BioEnergy Research

, Volume 11, Issue 2, pp 414–425 | Cite as

Techno-Economic Evaluation of Cellulosic Ethanol Production Based on Pilot Biorefinery Data: a Case Study of Sweet Sorghum Bagasse Processed via L+SScF

  • Rick van Rijn
  • Ismael U. Nieves
  • K. T. Shanmugam
  • Lonnie O. Ingram
  • Wilfred Vermerris


Replacing fossil fuels with renewable fuels derived from lignocellulosic biomass can contribute to the mitigation of global warming and the economic development of rural communities. This will require lignocellulosic biofuels to become price competitive with fossil fuels. Techno-economic analyses can provide insights into which parts of the biofuel production process need to be optimized to reduce cost or energy use. We used data obtained from a pilot biorefinery to model a commercial-scale biorefinery that processes lignocellulosic biomass to ethanol, with a focus on the minimum ethanol selling price (MESP). The process utilizes a phosphoric acid-catalyzed pre-treatment of sweet sorghum bagasse followed by liquefaction and simultaneous saccharification and co-fermentation (L+SScF) of hexose and pentose sugars by an engineered Escherichia coli strain. After validating a techno-economic model developed with the SuperPro Designer software for the conversion of sugarcane bagasse to ethanol by comparing it to a published Aspen Plus model, six different scenarios were modeled for sweet sorghum bagasse Under the most optimistic scenario, the ethanol can be produced at a cost close to the energy-equivalent price of gasoline. Aside from an increase in the price of gasoline, the gap between ethanol and gasoline prices could also be bridged by either a decrease in the cost of cellulolytic enzymes or development of value-added products from lignin.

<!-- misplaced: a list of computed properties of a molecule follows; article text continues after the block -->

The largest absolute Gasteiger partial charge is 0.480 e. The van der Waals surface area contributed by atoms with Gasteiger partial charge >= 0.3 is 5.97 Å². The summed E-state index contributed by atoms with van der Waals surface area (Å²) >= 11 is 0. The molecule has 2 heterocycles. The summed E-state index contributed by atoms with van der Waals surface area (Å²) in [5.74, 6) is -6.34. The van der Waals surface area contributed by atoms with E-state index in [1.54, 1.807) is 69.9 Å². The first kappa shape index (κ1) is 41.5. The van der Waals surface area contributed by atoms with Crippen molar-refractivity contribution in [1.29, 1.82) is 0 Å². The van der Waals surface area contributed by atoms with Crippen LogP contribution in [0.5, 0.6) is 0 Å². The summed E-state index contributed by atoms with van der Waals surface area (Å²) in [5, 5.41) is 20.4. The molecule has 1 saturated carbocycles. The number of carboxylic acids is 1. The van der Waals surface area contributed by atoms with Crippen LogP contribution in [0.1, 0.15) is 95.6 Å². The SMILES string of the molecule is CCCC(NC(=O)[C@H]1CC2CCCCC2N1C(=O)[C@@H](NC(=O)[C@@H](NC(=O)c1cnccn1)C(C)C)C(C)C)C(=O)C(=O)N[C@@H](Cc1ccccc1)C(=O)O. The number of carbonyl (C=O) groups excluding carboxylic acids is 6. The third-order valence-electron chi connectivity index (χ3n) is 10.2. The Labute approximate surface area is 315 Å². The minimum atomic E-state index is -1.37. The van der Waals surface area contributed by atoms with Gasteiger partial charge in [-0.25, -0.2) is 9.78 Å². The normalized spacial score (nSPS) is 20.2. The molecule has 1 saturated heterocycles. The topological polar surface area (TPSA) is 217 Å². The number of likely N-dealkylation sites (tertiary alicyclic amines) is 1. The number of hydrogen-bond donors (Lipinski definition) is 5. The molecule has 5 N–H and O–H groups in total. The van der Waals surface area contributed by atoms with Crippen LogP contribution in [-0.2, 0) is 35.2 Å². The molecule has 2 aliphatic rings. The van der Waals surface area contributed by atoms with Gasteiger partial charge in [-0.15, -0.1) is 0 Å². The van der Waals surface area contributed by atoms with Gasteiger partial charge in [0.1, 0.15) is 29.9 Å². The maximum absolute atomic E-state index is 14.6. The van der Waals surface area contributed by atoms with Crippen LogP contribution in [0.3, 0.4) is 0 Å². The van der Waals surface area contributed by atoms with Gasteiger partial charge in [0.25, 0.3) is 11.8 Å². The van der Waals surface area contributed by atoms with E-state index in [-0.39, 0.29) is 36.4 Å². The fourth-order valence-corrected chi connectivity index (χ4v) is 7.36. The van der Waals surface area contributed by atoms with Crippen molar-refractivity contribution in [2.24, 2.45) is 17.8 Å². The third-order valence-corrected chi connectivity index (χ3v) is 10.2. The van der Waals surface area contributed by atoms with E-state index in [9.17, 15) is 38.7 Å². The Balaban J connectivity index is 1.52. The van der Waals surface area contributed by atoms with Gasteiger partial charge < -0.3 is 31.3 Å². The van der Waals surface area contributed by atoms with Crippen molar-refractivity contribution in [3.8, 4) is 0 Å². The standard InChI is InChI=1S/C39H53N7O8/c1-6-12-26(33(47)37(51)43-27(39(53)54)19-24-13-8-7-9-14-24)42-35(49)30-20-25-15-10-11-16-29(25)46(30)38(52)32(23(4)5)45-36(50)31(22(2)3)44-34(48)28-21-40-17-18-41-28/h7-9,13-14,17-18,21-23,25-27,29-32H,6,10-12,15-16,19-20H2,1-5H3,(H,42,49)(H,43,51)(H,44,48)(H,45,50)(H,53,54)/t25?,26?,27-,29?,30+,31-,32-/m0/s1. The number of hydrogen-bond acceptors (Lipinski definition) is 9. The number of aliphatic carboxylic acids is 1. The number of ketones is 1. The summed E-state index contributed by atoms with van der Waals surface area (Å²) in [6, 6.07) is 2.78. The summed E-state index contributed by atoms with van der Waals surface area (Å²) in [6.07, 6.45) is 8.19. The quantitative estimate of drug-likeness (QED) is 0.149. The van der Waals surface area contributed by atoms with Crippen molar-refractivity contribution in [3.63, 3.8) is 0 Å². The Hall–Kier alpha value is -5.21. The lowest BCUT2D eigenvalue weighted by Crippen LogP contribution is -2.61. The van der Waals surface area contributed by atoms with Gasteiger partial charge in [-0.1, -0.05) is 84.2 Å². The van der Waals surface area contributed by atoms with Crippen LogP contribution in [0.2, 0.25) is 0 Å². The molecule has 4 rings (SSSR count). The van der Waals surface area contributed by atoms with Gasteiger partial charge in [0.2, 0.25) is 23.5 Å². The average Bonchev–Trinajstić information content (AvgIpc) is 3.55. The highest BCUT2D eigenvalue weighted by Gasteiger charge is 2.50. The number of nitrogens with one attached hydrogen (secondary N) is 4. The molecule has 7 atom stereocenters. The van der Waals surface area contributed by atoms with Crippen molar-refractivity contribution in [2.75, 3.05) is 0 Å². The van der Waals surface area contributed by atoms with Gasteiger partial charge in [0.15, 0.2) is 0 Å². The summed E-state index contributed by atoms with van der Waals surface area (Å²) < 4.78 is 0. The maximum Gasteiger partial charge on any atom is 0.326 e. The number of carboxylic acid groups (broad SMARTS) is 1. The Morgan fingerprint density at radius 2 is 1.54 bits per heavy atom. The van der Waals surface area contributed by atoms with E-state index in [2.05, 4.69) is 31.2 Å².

Biofuel MESP Sorghum Sugarcane Sensitivity analysis 


Funding Information

The authors gratefully acknowledge funding from the USDA-NIFA Biomass Research and Development Initiative Grant No. 2011-10006-30358 (WV, KTS, LOI); US Department of Energy’s Office of Energy Efficiency and Renewable Energy, Bioenergy Technologies Office and sponsored by the US DOE’s International Affairs under award no. DE-PI0000031 (WV, KTS, LOI); and Florida Department of Agriculture and Consumer Sciences Grant No. 020650 (LOI). The authors also thank Foley Cellulose (Perry, Florida) for proving low-pressure steam and many amenities for the pilot plant, Florida Crystals (West Palm Beach, FL) for providing sugarcane bagasse; Dr. Randy Powell and colleagues at Delta BioRenewables (Memphis, TN) for processing sweet sorghum on a commercial scale; and Novozymes North America (Franklinton, NC) for providing cellulase enzymes.

Supplementary material

12155_2018_9906_MOESM1_ESM.docx (68 kb)
ESM 1 (DOCX 67kb)


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Copyright information

© Springer Science+Business Media, LLC, part of Springer Nature 2018

Authors and Affiliations

  1. 1.Department of Microbiology & Cell Science – IFASUniversity of FloridaGainesvilleUSA
  2. 2.UF Stan Mayfield Biorefinery Pilot PlantUniversity of FloridaPerryUSA
  3. 3.Sanquin Plasma ProductsAmsterdamThe Netherlands
  4. 4.CargillEddyvilleUSA
  5. 5.UF Genetics InstituteUniversity of FloridaGainesvilleUSA

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